Creatives (usually) aren’t leaders - They require guidance and thrive by having a “leadership pillar” to lean on to. However, by putting them in the position of power, one of two things can happen:

  • They never establish authority and become stretched between newly found responsibility and maintaining a positive relationship with former team mates and friends;
  • They go to the other extreme and become dictatorial oligarchs responsible for tension and stress within the team.

Profile of a good leader and a profile of a creative person are very different. According to research, the best creatives exhibit many characteristics that prevent them from being effective leaders: they are rebellious, antisocial, self-centered, and the only time they will stick their neck out is if the comrade is in distress.

Disclaimer: There are rare cases when your top creative can become a leader and take on a managerial position. However, in those cases, you must ask yourself: “Do I want my top creative man to waste his time on organizational issues, or should I allow him to focus on what he does best?”

Managing creative teams

Nobody likes “being managed,” especially not creatives. Therefore, if you need to control their work, do it delicately and discreetly. Even though it was posted more than four years ago, article by Tomas Chamorro-Premuzic published in Harvard Business Review, still provides the best insights into managing creative teams. Some of the suggestions given here are taken from that post. Other ones - are just common sense.

No micromanagement - This is a no-go from the start. The best way to keep your creatives under some (if any) sort of control is to provide a general roadmap and let them figure out how they want to travel it. However, to keep their imagination from running wild, develop a style parameter - a set of technical specifications, deadline policies and style guides.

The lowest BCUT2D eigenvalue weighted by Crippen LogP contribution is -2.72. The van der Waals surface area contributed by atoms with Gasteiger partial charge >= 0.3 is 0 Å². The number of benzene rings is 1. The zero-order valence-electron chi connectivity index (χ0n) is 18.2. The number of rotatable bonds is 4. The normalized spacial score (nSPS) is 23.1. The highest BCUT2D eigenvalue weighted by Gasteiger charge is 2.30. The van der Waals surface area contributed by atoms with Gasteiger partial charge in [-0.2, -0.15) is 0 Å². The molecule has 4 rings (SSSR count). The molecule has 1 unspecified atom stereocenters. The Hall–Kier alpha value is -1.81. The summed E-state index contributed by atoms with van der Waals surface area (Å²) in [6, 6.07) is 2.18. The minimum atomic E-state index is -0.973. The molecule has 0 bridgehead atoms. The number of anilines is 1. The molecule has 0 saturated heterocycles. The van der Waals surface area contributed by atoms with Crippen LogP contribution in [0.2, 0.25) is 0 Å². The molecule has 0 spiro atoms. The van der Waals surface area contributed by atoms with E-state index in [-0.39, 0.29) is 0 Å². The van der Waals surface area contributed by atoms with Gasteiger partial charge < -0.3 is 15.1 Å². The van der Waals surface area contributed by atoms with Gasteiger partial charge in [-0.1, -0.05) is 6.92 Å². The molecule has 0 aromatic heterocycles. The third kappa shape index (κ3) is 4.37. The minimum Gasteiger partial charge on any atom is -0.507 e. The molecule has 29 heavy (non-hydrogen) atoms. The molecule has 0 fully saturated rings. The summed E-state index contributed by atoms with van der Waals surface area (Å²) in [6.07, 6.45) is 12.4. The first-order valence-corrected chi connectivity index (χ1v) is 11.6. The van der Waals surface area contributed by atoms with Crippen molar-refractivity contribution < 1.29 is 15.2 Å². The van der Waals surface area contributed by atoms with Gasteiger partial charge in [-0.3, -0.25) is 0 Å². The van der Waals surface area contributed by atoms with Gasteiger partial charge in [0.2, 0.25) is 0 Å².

No matter how “artsy” your designers are, they have to remember one rule: they are not creating art for the sake of art itself, but as for the sake of your business. A creative project can go off the track easily, and when it does, it needs to be reeled in before it gets derailed completely.

Finally, allow your creatives to work remotely or off hours - refrain yourself from asking them where they were, what were they doing or how they did what they did.

Not all failure is THE failure - Innovation comes from risk, uncertainty, and experimentation. If something is known to work, it isn’t creative: simple as that. If your creatives try something new and fail, do not scold them. Sit them down and praise their gutsy attempt - they had your business in mind after all. Experiment with every piece of their work. If 1 in 10 proves to deliver results, you can consider yourself extremely lucky. And yes, trials and tests do cost money - but they are less expensive than not innovating at all.

Creative individuals work best with not-so-creative teammates - Like having two star players, having a couple of excellent creatives in the same team can bring more harm than good: they will either constantly compete, either debate and brainstorm for hours, or (as the worst case scenario) ignore each other completely. Therefore, it would be ideal to surround your star creative with team members that complement their abilities

The solution, then, is to support your creatives with colleagues who are too conventional to challenge their ideas, but unconventional enough to collaborate with them. These colleagues will need to pay attention to details, mundane executional processes, and do the dirty work. - Tomas Chamorro-Premuzic